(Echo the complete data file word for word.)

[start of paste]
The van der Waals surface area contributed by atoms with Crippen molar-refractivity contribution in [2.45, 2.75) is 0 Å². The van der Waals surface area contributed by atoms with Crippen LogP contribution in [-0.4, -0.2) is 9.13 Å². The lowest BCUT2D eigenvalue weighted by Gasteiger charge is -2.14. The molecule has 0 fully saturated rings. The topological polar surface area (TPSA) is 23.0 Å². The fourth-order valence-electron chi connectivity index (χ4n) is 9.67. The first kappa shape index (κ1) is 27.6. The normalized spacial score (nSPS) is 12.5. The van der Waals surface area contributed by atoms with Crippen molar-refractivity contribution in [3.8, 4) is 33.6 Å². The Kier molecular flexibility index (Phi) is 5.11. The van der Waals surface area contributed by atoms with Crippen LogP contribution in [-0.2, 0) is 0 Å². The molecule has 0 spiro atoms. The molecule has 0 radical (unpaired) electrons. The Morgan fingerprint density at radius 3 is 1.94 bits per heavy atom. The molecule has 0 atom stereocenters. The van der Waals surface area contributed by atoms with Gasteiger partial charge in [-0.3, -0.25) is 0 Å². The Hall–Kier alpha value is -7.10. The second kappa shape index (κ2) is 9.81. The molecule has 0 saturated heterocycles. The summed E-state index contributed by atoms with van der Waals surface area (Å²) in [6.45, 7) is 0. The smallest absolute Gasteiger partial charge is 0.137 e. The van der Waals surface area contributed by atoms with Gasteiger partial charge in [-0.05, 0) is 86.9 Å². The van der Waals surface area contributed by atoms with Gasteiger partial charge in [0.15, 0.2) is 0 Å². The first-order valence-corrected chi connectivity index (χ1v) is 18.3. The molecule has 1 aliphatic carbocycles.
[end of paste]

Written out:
The van der Waals surface area contributed by atoms with Crippen molar-refractivity contribution in [2.45, 2.75) is 0 Å². The van der Waals surface area contributed by atoms with Crippen LogP contribution in [-0.4, -0.2) is 9.13 Å². The lowest BCUT2D eigenvalue weighted by Gasteiger charge is -2.14. The molecule has 0 fully saturated rings. The topological polar surface area (TPSA) is 23.0 Å². The fourth-order valence-electron chi connectivity index (χ4n) is 9.67. The first kappa shape index (κ1) is 27.6. The normalized spacial score (nSPS) is 12.5. The van der Waals surface area contributed by atoms with Crippen molar-refractivity contribution in [3.8, 4) is 33.6 Å². The Kier molecular flexibility index (Phi) is 5.11. The van der Waals surface area contributed by atoms with Crippen LogP contribution in [-0.2, 0) is 0 Å². The molecule has 0 spiro atoms. The molecule has 0 radical (unpaired) electrons. The Morgan fingerprint density at radius 3 is 1.94 bits per heavy atom. The molecule has 0 atom stereocenters. The van der Waals surface area contributed by atoms with Gasteiger partial charge in [-0.3, -0.25) is 0 Å². The Hall–Kier alpha value is -7.10. The second kappa shape index (κ2) is 9.81. The molecule has 0 saturated heterocycles. The summed E-state index contributed by atoms with van der Waals surface area (Å²) in [6.45, 7) is 0. The smallest absolute Gasteiger partial charge is 0.137 e. The van der Waals surface area contributed by atoms with Gasteiger partial charge in [-0.05, 0) is 86.9 Å². The van der Waals surface area contributed by atoms with Gasteiger partial charge in [0.15, 0.2) is 0 Å². The first-order valence-corrected chi connectivity index (χ1v) is 18.3. The molecule has 1 aliphatic carbocycles.